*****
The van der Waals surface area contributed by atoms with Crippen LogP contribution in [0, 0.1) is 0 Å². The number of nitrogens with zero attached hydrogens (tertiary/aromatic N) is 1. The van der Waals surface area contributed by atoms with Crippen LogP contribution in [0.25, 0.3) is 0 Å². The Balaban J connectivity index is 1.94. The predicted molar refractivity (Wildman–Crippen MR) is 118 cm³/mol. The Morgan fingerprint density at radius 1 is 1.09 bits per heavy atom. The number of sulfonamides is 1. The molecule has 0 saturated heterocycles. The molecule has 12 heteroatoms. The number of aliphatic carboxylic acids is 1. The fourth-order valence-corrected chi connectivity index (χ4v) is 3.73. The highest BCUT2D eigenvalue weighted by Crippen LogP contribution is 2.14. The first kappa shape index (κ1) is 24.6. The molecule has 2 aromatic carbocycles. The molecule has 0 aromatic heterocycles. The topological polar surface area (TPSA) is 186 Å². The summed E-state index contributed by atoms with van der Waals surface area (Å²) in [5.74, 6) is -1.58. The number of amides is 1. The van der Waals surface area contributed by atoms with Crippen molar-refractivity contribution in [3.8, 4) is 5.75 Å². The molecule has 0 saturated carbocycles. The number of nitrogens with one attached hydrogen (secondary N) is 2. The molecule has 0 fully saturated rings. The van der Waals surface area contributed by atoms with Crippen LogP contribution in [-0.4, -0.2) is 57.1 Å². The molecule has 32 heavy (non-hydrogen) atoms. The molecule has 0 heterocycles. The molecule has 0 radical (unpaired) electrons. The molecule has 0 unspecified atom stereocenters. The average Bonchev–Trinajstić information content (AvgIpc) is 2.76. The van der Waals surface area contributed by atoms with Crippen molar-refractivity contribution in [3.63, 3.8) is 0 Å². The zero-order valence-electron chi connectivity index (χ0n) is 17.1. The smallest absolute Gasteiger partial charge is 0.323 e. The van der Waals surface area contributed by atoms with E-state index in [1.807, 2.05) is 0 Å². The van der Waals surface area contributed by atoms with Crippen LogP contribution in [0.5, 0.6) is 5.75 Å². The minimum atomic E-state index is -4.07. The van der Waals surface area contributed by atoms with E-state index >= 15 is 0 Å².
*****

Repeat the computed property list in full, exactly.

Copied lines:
The van der Waals surface area contributed by atoms with Crippen LogP contribution in [0, 0.1) is 0 Å². The number of nitrogens with zero attached hydrogens (tertiary/aromatic N) is 1. The van der Waals surface area contributed by atoms with Crippen LogP contribution in [0.25, 0.3) is 0 Å². The Balaban J connectivity index is 1.94. The predicted molar refractivity (Wildman–Crippen MR) is 118 cm³/mol. The Morgan fingerprint density at radius 1 is 1.09 bits per heavy atom. The number of sulfonamides is 1. The molecule has 0 saturated heterocycles. The molecule has 12 heteroatoms. The number of aliphatic carboxylic acids is 1. The fourth-order valence-corrected chi connectivity index (χ4v) is 3.73. The highest BCUT2D eigenvalue weighted by Crippen LogP contribution is 2.14. The first kappa shape index (κ1) is 24.6. The molecule has 2 aromatic carbocycles. The molecule has 0 aromatic heterocycles. The topological polar surface area (TPSA) is 186 Å². The summed E-state index contributed by atoms with van der Waals surface area (Å²) in [5.74, 6) is -1.58. The number of amides is 1. The van der Waals surface area contributed by atoms with Crippen molar-refractivity contribution in [3.8, 4) is 5.75 Å². The molecule has 0 saturated carbocycles. The number of nitrogens with one attached hydrogen (secondary N) is 2. The molecule has 0 fully saturated rings. The van der Waals surface area contributed by atoms with Crippen LogP contribution in [-0.4, -0.2) is 57.1 Å². The molecule has 32 heavy (non-hydrogen) atoms. The molecule has 0 heterocycles. The molecule has 0 radical (unpaired) electrons. The molecule has 0 unspecified atom stereocenters. The average Bonchev–Trinajstić information content (AvgIpc) is 2.76. The van der Waals surface area contributed by atoms with Crippen molar-refractivity contribution in [3.63, 3.8) is 0 Å². The zero-order valence-electron chi connectivity index (χ0n) is 17.1. The smallest absolute Gasteiger partial charge is 0.323 e. The van der Waals surface area contributed by atoms with E-state index in [1.807, 2.05) is 0 Å². The van der Waals surface area contributed by atoms with Crippen LogP contribution in [0.5, 0.6) is 5.75 Å². The minimum atomic E-state index is -4.07. The van der Waals surface area contributed by atoms with E-state index >= 15 is 0 Å².